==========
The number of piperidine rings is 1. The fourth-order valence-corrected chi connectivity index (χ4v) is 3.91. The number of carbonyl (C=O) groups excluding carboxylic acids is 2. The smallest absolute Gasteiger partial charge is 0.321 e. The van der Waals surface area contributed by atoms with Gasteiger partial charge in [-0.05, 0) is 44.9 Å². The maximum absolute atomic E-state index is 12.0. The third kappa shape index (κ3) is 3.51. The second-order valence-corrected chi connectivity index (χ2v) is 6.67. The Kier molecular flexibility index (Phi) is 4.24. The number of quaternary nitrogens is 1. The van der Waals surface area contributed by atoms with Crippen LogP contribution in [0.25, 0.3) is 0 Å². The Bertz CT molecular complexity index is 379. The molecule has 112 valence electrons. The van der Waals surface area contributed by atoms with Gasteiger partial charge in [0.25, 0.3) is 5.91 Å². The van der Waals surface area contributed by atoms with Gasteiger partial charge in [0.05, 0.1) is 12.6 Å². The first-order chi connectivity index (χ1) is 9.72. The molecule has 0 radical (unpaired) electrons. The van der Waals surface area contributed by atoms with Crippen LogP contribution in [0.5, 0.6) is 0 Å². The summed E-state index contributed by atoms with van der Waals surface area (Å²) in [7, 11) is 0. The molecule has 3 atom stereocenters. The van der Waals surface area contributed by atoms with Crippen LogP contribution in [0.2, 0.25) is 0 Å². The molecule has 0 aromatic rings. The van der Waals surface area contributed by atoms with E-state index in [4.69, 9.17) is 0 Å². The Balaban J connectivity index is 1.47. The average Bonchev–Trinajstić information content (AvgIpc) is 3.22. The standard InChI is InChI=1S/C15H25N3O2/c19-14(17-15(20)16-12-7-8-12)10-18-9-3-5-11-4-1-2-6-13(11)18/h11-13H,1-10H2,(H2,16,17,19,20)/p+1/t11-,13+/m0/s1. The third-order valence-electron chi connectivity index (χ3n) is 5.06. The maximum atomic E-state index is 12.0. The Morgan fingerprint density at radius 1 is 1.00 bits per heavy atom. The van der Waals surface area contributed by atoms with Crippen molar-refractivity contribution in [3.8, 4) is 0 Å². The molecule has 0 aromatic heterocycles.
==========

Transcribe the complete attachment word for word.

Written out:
The number of piperidine rings is 1. The fourth-order valence-corrected chi connectivity index (χ4v) is 3.91. The number of carbonyl (C=O) groups excluding carboxylic acids is 2. The smallest absolute Gasteiger partial charge is 0.321 e. The van der Waals surface area contributed by atoms with Gasteiger partial charge in [-0.05, 0) is 44.9 Å². The maximum absolute atomic E-state index is 12.0. The third kappa shape index (κ3) is 3.51. The second-order valence-corrected chi connectivity index (χ2v) is 6.67. The Kier molecular flexibility index (Phi) is 4.24. The number of quaternary nitrogens is 1. The van der Waals surface area contributed by atoms with Crippen LogP contribution in [0.25, 0.3) is 0 Å². The Bertz CT molecular complexity index is 379. The molecule has 112 valence electrons. The van der Waals surface area contributed by atoms with Gasteiger partial charge in [0.25, 0.3) is 5.91 Å². The van der Waals surface area contributed by atoms with Gasteiger partial charge in [0.05, 0.1) is 12.6 Å². The first-order chi connectivity index (χ1) is 9.72. The molecule has 0 radical (unpaired) electrons. The van der Waals surface area contributed by atoms with Crippen LogP contribution in [0.5, 0.6) is 0 Å². The summed E-state index contributed by atoms with van der Waals surface area (Å²) in [7, 11) is 0. The molecule has 3 atom stereocenters. The van der Waals surface area contributed by atoms with Crippen LogP contribution in [0.2, 0.25) is 0 Å². The molecule has 0 aromatic rings. The van der Waals surface area contributed by atoms with E-state index in [4.69, 9.17) is 0 Å². The Balaban J connectivity index is 1.47. The average Bonchev–Trinajstić information content (AvgIpc) is 3.22. The standard InChI is InChI=1S/C15H25N3O2/c19-14(17-15(20)16-12-7-8-12)10-18-9-3-5-11-4-1-2-6-13(11)18/h11-13H,1-10H2,(H2,16,17,19,20)/p+1/t11-,13+/m0/s1. The third-order valence-electron chi connectivity index (χ3n) is 5.06. The maximum atomic E-state index is 12.0. The Morgan fingerprint density at radius 1 is 1.00 bits per heavy atom. The van der Waals surface area contributed by atoms with Crippen molar-refractivity contribution in [3.8, 4) is 0 Å². The molecule has 0 aromatic heterocycles.